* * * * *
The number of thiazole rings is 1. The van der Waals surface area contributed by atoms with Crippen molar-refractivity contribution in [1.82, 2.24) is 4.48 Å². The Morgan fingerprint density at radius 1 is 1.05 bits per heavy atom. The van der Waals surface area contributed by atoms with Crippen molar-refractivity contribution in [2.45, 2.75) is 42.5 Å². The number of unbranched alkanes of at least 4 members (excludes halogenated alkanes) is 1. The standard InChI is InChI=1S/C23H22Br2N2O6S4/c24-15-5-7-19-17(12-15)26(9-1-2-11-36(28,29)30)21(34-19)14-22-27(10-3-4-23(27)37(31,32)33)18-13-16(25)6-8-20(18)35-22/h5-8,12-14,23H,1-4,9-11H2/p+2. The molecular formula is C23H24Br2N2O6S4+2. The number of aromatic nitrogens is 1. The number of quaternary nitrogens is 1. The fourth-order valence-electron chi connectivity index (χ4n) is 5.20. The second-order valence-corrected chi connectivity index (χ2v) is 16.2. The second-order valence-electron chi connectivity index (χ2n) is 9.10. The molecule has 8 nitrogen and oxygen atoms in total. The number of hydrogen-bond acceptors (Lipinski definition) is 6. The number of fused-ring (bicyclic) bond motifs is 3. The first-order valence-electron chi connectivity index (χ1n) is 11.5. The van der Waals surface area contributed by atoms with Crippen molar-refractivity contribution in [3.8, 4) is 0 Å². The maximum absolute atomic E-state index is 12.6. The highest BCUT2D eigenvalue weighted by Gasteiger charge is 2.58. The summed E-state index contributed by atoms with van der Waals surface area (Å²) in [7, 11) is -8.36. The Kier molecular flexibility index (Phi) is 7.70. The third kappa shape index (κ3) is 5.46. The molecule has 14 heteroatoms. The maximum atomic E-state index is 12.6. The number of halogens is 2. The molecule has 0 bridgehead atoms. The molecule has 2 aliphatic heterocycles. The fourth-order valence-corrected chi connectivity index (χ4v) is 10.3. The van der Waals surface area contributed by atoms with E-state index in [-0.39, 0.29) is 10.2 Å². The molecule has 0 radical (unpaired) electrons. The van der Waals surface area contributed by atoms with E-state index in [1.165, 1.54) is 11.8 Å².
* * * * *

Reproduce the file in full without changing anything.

The number of thiazole rings is 1. The van der Waals surface area contributed by atoms with Crippen molar-refractivity contribution in [1.82, 2.24) is 4.48 Å². The Morgan fingerprint density at radius 1 is 1.05 bits per heavy atom. The van der Waals surface area contributed by atoms with Crippen molar-refractivity contribution in [2.45, 2.75) is 42.5 Å². The number of unbranched alkanes of at least 4 members (excludes halogenated alkanes) is 1. The standard InChI is InChI=1S/C23H22Br2N2O6S4/c24-15-5-7-19-17(12-15)26(9-1-2-11-36(28,29)30)21(34-19)14-22-27(10-3-4-23(27)37(31,32)33)18-13-16(25)6-8-20(18)35-22/h5-8,12-14,23H,1-4,9-11H2/p+2. The molecular formula is C23H24Br2N2O6S4+2. The number of aromatic nitrogens is 1. The number of quaternary nitrogens is 1. The fourth-order valence-electron chi connectivity index (χ4n) is 5.20. The second-order valence-corrected chi connectivity index (χ2v) is 16.2. The second-order valence-electron chi connectivity index (χ2n) is 9.10. The molecule has 8 nitrogen and oxygen atoms in total. The number of hydrogen-bond acceptors (Lipinski definition) is 6. The number of fused-ring (bicyclic) bond motifs is 3. The first-order valence-electron chi connectivity index (χ1n) is 11.5. The van der Waals surface area contributed by atoms with Crippen molar-refractivity contribution in [3.8, 4) is 0 Å². The maximum absolute atomic E-state index is 12.6. The highest BCUT2D eigenvalue weighted by Gasteiger charge is 2.58. The summed E-state index contributed by atoms with van der Waals surface area (Å²) in [7, 11) is -8.36. The Kier molecular flexibility index (Phi) is 7.70. The third kappa shape index (κ3) is 5.46. The molecule has 14 heteroatoms. The maximum atomic E-state index is 12.6. The number of halogens is 2. The molecule has 0 bridgehead atoms. The molecule has 2 aliphatic heterocycles. The fourth-order valence-corrected chi connectivity index (χ4v) is 10.3. The van der Waals surface area contributed by atoms with E-state index in [-0.39, 0.29) is 10.2 Å². The molecule has 0 radical (unpaired) electrons. The van der Waals surface area contributed by atoms with E-state index in [1.165, 1.54) is 11.8 Å².